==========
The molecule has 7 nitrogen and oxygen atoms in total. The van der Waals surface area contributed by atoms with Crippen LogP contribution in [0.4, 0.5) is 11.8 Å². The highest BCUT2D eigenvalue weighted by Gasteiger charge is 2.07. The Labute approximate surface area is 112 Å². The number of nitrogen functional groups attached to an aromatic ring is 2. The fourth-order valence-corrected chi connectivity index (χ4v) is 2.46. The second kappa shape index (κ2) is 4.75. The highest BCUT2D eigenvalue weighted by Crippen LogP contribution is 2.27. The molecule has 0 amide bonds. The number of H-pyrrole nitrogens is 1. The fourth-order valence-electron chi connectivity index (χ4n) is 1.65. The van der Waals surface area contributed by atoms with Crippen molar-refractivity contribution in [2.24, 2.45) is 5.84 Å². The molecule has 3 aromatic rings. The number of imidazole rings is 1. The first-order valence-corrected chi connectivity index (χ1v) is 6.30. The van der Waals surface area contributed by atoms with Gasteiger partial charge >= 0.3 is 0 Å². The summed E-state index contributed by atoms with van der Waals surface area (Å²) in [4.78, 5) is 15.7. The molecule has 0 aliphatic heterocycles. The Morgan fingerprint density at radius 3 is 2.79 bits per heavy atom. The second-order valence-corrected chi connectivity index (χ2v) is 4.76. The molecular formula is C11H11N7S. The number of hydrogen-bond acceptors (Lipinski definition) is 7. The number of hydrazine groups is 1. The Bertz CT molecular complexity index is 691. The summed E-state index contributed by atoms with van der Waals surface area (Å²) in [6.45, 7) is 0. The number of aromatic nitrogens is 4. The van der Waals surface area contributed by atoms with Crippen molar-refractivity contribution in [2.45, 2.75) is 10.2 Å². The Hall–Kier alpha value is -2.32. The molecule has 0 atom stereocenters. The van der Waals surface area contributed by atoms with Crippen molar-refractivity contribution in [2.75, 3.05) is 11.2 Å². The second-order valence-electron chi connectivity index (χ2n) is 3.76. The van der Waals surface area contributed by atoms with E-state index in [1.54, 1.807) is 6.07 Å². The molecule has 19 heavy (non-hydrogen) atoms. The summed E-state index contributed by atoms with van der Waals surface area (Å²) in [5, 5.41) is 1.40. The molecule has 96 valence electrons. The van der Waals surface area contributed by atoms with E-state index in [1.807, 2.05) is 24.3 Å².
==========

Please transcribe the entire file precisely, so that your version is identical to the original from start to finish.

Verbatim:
The molecule has 7 nitrogen and oxygen atoms in total. The van der Waals surface area contributed by atoms with Crippen LogP contribution in [0.4, 0.5) is 11.8 Å². The highest BCUT2D eigenvalue weighted by Gasteiger charge is 2.07. The Labute approximate surface area is 112 Å². The number of nitrogen functional groups attached to an aromatic ring is 2. The fourth-order valence-corrected chi connectivity index (χ4v) is 2.46. The second kappa shape index (κ2) is 4.75. The highest BCUT2D eigenvalue weighted by Crippen LogP contribution is 2.27. The molecule has 0 amide bonds. The number of H-pyrrole nitrogens is 1. The fourth-order valence-electron chi connectivity index (χ4n) is 1.65. The van der Waals surface area contributed by atoms with Crippen molar-refractivity contribution in [2.24, 2.45) is 5.84 Å². The molecule has 3 aromatic rings. The number of imidazole rings is 1. The first-order valence-corrected chi connectivity index (χ1v) is 6.30. The van der Waals surface area contributed by atoms with Gasteiger partial charge >= 0.3 is 0 Å². The summed E-state index contributed by atoms with van der Waals surface area (Å²) in [4.78, 5) is 15.7. The molecule has 0 aliphatic heterocycles. The Morgan fingerprint density at radius 3 is 2.79 bits per heavy atom. The second-order valence-corrected chi connectivity index (χ2v) is 4.76. The molecular formula is C11H11N7S. The number of hydrogen-bond acceptors (Lipinski definition) is 7. The number of hydrazine groups is 1. The Bertz CT molecular complexity index is 691. The summed E-state index contributed by atoms with van der Waals surface area (Å²) in [6.45, 7) is 0. The number of aromatic nitrogens is 4. The van der Waals surface area contributed by atoms with Crippen molar-refractivity contribution in [2.45, 2.75) is 10.2 Å². The Hall–Kier alpha value is -2.32. The molecule has 0 atom stereocenters. The van der Waals surface area contributed by atoms with Crippen molar-refractivity contribution in [2.75, 3.05) is 11.2 Å². The second-order valence-electron chi connectivity index (χ2n) is 3.76. The van der Waals surface area contributed by atoms with E-state index in [1.54, 1.807) is 6.07 Å². The molecule has 19 heavy (non-hydrogen) atoms. The summed E-state index contributed by atoms with van der Waals surface area (Å²) in [5, 5.41) is 1.40. The molecule has 96 valence electrons. The van der Waals surface area contributed by atoms with E-state index in [1.807, 2.05) is 24.3 Å².